Lisa Mortini: I really cannot, I’m afraid. This is very new so this is going to happen for next year students. I think our colleagues in the Programme Management Team and our Executive Director are sitting down with the faculty members at the moment to look at the course outline and what is going to happen. The idea of this course is for it to happen at the end of the year and to tie all the different things that they’ve learned about so far into what could become a real case study. So it could be a real venture or creating something from the knowledge they already have, as opposed to just continuing with regular lectures. So the idea is to tie up all these different topics, but I’m afraid that is pretty much all we know at the moment.
Linda Abraham: Okay, thank you for sharing that. Loana asks, “I would like to know how many applications you received last year.”
Jamie Wright: I can respond but only to a certain extent because unfortunately we are unable to provide that information; it is actually a school policy. Unfortunately we are not able to accept everyone who does apply to the programme. However, if you do meet the minimum entry requirements and you are interested in the programme, you should absolutely apply. And of course if you do have concerns about your eligibility or whether or not this is a good programme fit for you at this point in your career, do not hesitate to send us your CV, and the admissions committee will be more than happy to review your eligibility. But unfortunately, we are not able to provide details for the actual number of applications that we receive.
Linda Abraham: Jonathan asks, “Is it possible to visit the school and attend some lectures or classes?”
Lisa Mortini: It is possible to visit the school because we do have on-campus events. We offer drop-in sessions every Wednesday at 4:00. You can just come up to the school and you’ll have a discussion with one of our Admissions Team members and also with a Student Ambassador like Saira, and maybe you’ll have a little tour of campus as well. So that happens every week. Twice a term we also have what we call “Information Sessions”, and these are a bit more elaborate events. So they happen in the evening, there is a formal presentation, a panel of current students, and when they can get off work early enough -- some of our past students from last year, and there is also a networking reception where we actually just chat on a one-to-one basis with any of the prospective students there. So that happens twice a term and all the dates are on our website. There is one coming up on the 30th of March.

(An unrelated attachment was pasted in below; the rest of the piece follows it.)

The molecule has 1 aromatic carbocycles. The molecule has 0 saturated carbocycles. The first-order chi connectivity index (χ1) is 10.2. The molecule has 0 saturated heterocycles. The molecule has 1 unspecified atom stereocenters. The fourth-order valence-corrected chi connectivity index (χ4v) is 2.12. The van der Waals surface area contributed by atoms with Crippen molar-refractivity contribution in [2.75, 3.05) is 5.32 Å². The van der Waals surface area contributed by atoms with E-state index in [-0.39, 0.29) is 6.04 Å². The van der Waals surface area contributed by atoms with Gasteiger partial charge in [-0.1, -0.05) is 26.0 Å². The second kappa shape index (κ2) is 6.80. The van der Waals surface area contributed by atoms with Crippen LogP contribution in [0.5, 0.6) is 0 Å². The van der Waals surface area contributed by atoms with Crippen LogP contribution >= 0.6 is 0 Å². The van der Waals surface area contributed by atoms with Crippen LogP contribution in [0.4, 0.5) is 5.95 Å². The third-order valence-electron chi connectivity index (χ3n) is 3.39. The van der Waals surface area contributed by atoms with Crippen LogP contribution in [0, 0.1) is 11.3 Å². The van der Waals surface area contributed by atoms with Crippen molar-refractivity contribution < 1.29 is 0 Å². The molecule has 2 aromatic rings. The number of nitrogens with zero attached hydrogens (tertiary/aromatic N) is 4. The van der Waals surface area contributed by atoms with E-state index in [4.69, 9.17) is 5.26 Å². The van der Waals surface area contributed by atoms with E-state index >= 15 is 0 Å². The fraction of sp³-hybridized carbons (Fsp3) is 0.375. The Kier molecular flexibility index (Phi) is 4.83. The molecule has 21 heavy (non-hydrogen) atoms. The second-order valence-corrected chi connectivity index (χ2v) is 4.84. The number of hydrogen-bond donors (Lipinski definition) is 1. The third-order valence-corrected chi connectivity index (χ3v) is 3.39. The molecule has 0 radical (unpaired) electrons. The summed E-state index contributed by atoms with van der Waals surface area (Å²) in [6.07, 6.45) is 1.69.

As far as class visits are concerned, you can apply for class visits but they are very restrictive in numbers. So what you can do is send us your CV for an eligibility check and then request a class visit. We will try to accommodate you, but we cannot permit everyone who is asking for that to be able to come and visit the class.
Linda Abraham: This is a question for Saira. Why did you choose to apply to the MiM programme and has it met your expectations?
Saira Ansari: I spoke about why I chose to apply to the MiM programme before, but I’ll give a quick review again. It was a combination of reasons for me. First of all, I wanted to get a job in London. I’m very interested in consulting and I wanted to do consulting here. And I wanted a natural extension to my undergraduate degree. I like business and I still wanted to do that, and this programme seemed to tie in well. It is a one-year long programme, it has a great brand name, it’s in a great location, and it is a very well connected school for fitting with my career goals. That is in terms of professional development.
In terms of personal development, being around people who are much senior in their careers and in their fields has been such a great learning experience. It has made me more confident in interviews. I have an alumni mentor, an MBA mentor; I learn a great deal from them. It’s possible to grab a coffee and chat with them about what is happening and get any advice they have.
Aside from that, the school is massively busy all the time with all sorts of events. As Lisa mentioned, there was Tattoo which was a giant event of 1,200 people. It was a cultural event. That was amazing. Apart from that, we have professional conferences. I am part of the Women in Business club so we are pretty active there in terms of events. There are a lot of cultural club activities. So has the programme met my expectations? I wasn’t expecting to be this busy to be very honest with you. So it definitely has been great. I’ve learned so much from coming here and I think it was a great decision on my part.
Linda Abraham: My husband and I visited LBS in December, and one of the things that really struck me is the sheer energy in the place. All business schools give off a certain amount of that, but that is really an impression that stayed after we left – the sheer energy and the buzz in the halls.